Liberty Hill’s Bull Creek Brewing opening taproom this weekend

Julia Parma never imagined she’d one day be spending her days making beer — but she’s happily been the head brewer of the Liberty Hill area’s first craft brewery.

Although Bull Creek Brewing's full beer lineup isn't all in 12 oz. bottles yet, the Liberty Hill brewery has made enormous strides in getting some of the beers out to Austin bars and retailers.

Although Bull Creek Brewing’s full beer lineup isn’t all in 12 oz. bottles yet, the Liberty Hill brewery has made enormous strides in getting some of the beers out to Austin bars and retailers.

Bull Creek Brewing, a boozy project between her and other family members, including her husband, has been making small batches of beer in 22 oz. bombers since 2012. This year, however, Parma and her husband, Greg, have taken the brewery to a new level by moving to a bigger brewing system and expanding distribution of their bottled beers farther into Austin.

The addition of the 15 bbl system, as well as an automated bottling line, has meant that Parma is able to produce more beer than she ever could before. As a result, three Bull Creek beers are now in 12 oz. bottles at various bar and retail locations around town, including Sunrise Minimart, B.B. Rover’s, Craft Pride and more. A fuller lineup of Bull Creek brews are also available on draft at the brewery’s taproom, which will be open this weekend for a special tasting event.

On Friday evening and Saturday and Sunday afternoons, visit the taproom to get a taste of Bull Creek’s Longhorn Blonde, Iron Balls Imperial Stout, Champs Au Sud Farmhouse Ale, Tommy Raj IPA and the Summer Slap, a summer seasonal. The taproom will be open with more regular hours in coming weeks.

The Longhorn Blonde, a golden-colored easy drinker; Iron Balls Imperial Stout, a bold and creamy mix of toasted malts; and the Champs Au Sud Farmhouse Ale, a mildly tart saison, are all available now in bottles. The Tommy Raj IPA and the Faded Extra Pale Ale are next in line to be bottled.

For Parma, brewing has been the easy part of the whole experience.

“It’s a lot of work because we’re not just brewing,” she said. “We’re running the rest of the business, too — marketing, planning events, distributing. But it’s fun.”

She graduated from the University of North Texas with a degree in business and had been running an estate sales company until she got pregnant with her second child, she said, and decided to be a stay-at-home mom for awhile. But her father and her husband had other plans.

“They were sitting around one day and decided they wanted to brew beer,” she said with a laugh. “They liked drinking it, so they thought, why not be the ones making it?”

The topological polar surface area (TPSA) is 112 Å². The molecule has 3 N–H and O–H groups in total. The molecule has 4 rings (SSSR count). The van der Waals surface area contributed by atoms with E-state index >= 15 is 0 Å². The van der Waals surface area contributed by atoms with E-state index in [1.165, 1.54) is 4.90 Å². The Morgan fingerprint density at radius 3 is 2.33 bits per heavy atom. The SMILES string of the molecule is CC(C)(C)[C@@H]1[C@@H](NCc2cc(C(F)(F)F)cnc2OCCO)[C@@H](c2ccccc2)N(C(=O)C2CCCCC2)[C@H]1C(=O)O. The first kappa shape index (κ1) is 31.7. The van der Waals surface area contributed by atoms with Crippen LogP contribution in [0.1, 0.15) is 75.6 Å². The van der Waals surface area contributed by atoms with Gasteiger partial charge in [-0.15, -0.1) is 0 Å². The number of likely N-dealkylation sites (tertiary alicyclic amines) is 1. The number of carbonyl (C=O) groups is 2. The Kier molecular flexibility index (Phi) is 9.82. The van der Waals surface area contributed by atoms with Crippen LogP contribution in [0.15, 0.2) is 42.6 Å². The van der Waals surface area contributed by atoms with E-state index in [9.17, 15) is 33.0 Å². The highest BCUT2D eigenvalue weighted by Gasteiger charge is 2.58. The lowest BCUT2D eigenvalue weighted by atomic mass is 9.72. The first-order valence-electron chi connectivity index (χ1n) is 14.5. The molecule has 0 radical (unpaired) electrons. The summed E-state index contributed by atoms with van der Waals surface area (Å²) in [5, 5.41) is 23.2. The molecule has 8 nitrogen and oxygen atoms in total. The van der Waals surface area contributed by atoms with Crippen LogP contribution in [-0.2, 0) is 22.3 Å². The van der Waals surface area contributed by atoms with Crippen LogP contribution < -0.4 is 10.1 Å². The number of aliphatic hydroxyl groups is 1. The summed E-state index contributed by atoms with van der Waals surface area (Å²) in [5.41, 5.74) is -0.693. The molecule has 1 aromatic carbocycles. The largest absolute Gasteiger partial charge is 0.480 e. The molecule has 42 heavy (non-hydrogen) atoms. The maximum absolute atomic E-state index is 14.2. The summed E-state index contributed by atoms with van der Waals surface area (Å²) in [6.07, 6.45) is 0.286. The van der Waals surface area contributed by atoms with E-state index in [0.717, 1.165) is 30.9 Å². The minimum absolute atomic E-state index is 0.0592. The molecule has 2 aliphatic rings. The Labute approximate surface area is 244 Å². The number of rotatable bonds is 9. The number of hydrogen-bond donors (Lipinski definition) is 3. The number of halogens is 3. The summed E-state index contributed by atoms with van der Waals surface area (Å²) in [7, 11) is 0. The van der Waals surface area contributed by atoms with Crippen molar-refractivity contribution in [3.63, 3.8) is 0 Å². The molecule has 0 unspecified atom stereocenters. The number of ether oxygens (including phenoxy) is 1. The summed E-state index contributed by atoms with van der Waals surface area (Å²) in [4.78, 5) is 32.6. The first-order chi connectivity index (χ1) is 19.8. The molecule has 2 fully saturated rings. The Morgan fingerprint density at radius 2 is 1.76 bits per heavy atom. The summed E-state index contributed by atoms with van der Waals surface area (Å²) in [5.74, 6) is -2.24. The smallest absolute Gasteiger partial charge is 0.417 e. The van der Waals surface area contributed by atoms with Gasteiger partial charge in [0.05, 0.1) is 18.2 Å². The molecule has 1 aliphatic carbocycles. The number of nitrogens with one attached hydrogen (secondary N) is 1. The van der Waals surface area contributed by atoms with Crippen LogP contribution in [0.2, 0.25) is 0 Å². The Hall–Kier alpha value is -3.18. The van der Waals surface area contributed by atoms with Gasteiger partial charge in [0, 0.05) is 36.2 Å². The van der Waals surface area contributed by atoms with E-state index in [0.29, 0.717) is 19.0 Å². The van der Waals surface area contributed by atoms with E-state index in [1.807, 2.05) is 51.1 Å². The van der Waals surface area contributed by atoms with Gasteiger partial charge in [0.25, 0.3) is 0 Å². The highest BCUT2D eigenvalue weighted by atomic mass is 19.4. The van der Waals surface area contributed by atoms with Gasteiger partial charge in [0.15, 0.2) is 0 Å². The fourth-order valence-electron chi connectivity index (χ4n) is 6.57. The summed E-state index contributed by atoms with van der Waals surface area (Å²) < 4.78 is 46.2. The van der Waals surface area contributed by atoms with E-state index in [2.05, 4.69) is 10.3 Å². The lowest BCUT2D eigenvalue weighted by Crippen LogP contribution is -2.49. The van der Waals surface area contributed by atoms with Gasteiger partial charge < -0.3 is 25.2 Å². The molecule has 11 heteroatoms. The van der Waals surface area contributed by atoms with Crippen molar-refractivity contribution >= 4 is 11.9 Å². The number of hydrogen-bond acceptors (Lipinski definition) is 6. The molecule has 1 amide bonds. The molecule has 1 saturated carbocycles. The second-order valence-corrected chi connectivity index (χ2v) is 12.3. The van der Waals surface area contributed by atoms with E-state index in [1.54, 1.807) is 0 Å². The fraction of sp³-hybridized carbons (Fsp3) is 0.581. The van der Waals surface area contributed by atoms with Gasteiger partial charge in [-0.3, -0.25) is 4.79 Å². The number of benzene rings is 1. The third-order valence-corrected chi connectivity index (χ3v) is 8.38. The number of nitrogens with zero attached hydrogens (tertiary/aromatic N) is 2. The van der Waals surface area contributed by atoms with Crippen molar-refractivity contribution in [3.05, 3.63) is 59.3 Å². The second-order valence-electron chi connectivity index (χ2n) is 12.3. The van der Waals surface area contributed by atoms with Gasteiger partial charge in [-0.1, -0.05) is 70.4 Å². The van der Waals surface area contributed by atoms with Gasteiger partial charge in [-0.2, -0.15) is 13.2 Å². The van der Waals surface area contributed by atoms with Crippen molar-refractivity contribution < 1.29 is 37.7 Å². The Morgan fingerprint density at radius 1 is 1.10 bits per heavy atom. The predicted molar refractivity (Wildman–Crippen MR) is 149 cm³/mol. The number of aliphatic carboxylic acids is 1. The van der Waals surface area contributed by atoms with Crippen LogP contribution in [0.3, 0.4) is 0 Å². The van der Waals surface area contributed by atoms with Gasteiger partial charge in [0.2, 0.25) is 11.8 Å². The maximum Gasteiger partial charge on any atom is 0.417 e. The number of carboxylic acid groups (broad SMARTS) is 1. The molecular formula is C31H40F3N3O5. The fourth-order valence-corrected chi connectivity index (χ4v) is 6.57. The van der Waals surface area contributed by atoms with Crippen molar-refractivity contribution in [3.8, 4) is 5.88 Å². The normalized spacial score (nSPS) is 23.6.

Although her husband came up with the recipes for each of Bull Creek Brewing’s seven beers after he learned to brew in 2011, his full-time job as a financial analyst keeps him away from the brewhouse. That’s where Parma comes in — she’s found it easy and enjoyable to mill the grain, pitch the yeast, supervise the bottling line and do other important tasks around the brewery that result in 12 tasty ounces of bottled beer.

Bull Creek Brewing, like any brewery getting started today, has had its share of setbacks, but the co-owners have left no detail unconsidered. They've even named each tank in the brewhouse.

Bull Creek Brewing, like any brewery getting started today, has had its share of setbacks, but the co-owners have left no detail unconsidered. They’ve even named each tank in the brewhouse.

She also knows that her role leading a brewing team still isn’t so common for women these days and appreciates that she gets to be one of them.

“It’s exciting to be a woman brewer; I think I’m one of the only ones in the area specifically in the head brewer position,” she said.

But she hasn’t been the only one working hard to make Bull Creek Brewing a success. She’s still proud of her husband’s ability to create so many solid beer recipes, noting that she and the rest of the family “don’t know how my husband does it; he hasn’t had that many strikeouts,” she said. “Everything has been really good.”

Bull Creek Brewing joins other small brewing ventures in the smaller towns surrounding Austin, such as Leander’s Bindlestick Brewing and Georgetown’s upcoming Rentsch Brewing (which had some trouble acquiring all the necessary permits but is now brewing up initial batches).

Bull Creek Brewing’s Weekend Day Sipping. 3 to 7 p.m. Friday, 1 to 6 p.m. Saturday and 12 to 5 p.m. Sunday. Free. 7100 FM 3405, Liberty Hill. www.bullcreekbrewing.com.


View Comments 0